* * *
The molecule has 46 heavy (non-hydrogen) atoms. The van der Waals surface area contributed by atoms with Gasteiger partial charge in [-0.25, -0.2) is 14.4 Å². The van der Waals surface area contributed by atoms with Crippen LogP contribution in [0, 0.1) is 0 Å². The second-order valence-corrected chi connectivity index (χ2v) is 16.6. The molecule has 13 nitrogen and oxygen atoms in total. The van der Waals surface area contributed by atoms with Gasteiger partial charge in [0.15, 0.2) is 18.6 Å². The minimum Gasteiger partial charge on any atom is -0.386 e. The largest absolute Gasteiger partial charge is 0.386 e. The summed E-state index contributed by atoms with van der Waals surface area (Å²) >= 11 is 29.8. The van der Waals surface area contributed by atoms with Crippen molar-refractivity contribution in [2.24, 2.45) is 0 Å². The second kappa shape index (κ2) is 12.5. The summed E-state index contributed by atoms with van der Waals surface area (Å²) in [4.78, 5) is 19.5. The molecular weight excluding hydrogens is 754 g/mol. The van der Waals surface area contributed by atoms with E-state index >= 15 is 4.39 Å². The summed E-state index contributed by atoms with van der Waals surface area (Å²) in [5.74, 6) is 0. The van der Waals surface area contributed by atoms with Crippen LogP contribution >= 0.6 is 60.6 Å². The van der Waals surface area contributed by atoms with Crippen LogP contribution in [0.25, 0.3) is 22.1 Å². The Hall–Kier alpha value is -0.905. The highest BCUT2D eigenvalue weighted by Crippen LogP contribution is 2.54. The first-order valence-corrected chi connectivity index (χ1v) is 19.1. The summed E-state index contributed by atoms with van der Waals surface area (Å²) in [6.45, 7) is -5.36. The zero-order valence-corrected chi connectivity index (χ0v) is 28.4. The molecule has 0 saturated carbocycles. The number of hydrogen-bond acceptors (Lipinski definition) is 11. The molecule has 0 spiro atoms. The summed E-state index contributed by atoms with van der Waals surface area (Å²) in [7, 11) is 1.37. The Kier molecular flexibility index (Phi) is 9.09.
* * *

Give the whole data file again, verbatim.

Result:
The molecule has 46 heavy (non-hydrogen) atoms. The van der Waals surface area contributed by atoms with Gasteiger partial charge in [-0.25, -0.2) is 14.4 Å². The van der Waals surface area contributed by atoms with Crippen LogP contribution in [0, 0.1) is 0 Å². The second-order valence-corrected chi connectivity index (χ2v) is 16.6. The molecule has 13 nitrogen and oxygen atoms in total. The van der Waals surface area contributed by atoms with Gasteiger partial charge in [0.15, 0.2) is 18.6 Å². The minimum Gasteiger partial charge on any atom is -0.386 e. The largest absolute Gasteiger partial charge is 0.386 e. The summed E-state index contributed by atoms with van der Waals surface area (Å²) >= 11 is 29.8. The van der Waals surface area contributed by atoms with Crippen molar-refractivity contribution in [2.24, 2.45) is 0 Å². The second kappa shape index (κ2) is 12.5. The summed E-state index contributed by atoms with van der Waals surface area (Å²) in [4.78, 5) is 19.5. The molecular weight excluding hydrogens is 754 g/mol. The van der Waals surface area contributed by atoms with E-state index >= 15 is 4.39 Å². The summed E-state index contributed by atoms with van der Waals surface area (Å²) in [5.74, 6) is 0. The van der Waals surface area contributed by atoms with Crippen LogP contribution >= 0.6 is 60.6 Å². The van der Waals surface area contributed by atoms with Crippen LogP contribution in [0.25, 0.3) is 22.1 Å². The Hall–Kier alpha value is -0.905. The highest BCUT2D eigenvalue weighted by Crippen LogP contribution is 2.54. The first-order valence-corrected chi connectivity index (χ1v) is 19.1. The summed E-state index contributed by atoms with van der Waals surface area (Å²) in [6.45, 7) is -5.36. The zero-order valence-corrected chi connectivity index (χ0v) is 28.4. The molecule has 0 saturated carbocycles. The number of hydrogen-bond acceptors (Lipinski definition) is 11. The molecule has 0 spiro atoms. The summed E-state index contributed by atoms with van der Waals surface area (Å²) in [7, 11) is 1.37. The Kier molecular flexibility index (Phi) is 9.09.